Chemical engineers (CHMEs) combine the fundamentals of physical science (chemistry and physics) and life science (biology, microbiology, biochemistry) with the principles of mathematics and economics to processes that convert raw materials (chemicals) into more useful or valuable products. CHMEs are pioneering materials and associated processes essential to nanotechnology, fuel cells, and biomedical engineering. Such materials include: fuels, medicines, foods, papers, plastic, fertilizers, and semiconductors to name but a few. CHMEs also work to protect the environment by determining chemical system lifespan, invent substitutes for scarce resources, and create new products from recycled materials. Career opportunities are extensive. In 2008, AICHE captured the top ten achievements of the discipline and published these accomplishments in the November issue of Chemical Engineering Progress.
Chemical Engineering is the premier pre-medical program degree. CHMEs view the body from a process perspective which helps them to be highly successful in medical school. NMSU Chemical Engineering has developed a biomedical engineering minor beginning in the 2016-2017 academic year. This program has been reviewed by the UNM School of Medicine to assure all requirements for entry are met. In this curriculum, an emphasis is placed on biology, biomedical engineering, and healthcare topics. During their degree program, students will complete all the courses required for medical school entry while completing the chemical engineering studies.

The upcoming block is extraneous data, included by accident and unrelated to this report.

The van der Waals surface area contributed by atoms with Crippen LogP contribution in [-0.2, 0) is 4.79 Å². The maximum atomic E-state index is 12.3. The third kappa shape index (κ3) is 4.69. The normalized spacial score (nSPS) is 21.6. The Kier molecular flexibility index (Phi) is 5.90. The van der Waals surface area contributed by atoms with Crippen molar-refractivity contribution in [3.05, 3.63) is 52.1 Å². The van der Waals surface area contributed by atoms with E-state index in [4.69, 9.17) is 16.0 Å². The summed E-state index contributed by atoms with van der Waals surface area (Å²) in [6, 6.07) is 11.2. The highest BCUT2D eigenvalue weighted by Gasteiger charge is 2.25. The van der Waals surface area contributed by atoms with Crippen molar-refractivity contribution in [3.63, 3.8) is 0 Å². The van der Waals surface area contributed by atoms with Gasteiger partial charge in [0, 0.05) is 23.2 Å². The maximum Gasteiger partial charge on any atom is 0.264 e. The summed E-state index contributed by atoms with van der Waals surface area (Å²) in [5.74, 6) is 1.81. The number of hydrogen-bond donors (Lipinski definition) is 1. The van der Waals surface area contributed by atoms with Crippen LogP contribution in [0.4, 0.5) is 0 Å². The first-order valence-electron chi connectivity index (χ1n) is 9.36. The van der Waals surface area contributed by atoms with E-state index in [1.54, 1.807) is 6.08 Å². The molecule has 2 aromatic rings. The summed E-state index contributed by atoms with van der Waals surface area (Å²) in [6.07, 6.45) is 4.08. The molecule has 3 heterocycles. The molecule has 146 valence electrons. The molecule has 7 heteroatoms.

Other minors offered by the Department of Chemical & Materials Engineering include: materials engineering, nuclear chemical engineering, and pre-law intellectual property.
An undergraduate degree in chemical engineering leads to an exciting career in fields that include: advanced materials; petrochemical and refining; chemical synthesis and production; power and energy production (including the nuclear industry); computer chip manufacture; environmental restoration and pollution prevention; biotechnology and bio-engineering; pharmaceutical manufacture; food production; transportation (including automotive and aerospace); law; medicine; or advanced studies at the graduate level.
A chemical engineer has many career options because of their problem-solving skills. While pursuing the degree, a student in CHME learns to approach problem solution in a highly systematic method, a skill which can be applied in all aspects of life, and the most valuable asset gained from this program of study.
If you have an interest in the History of Chemical Engineering, Wayne Pafko captured and documented it nicely.
If your a high school student and are considering a career in CHME, preview this presentation given at the 2014 NMACTE Conference.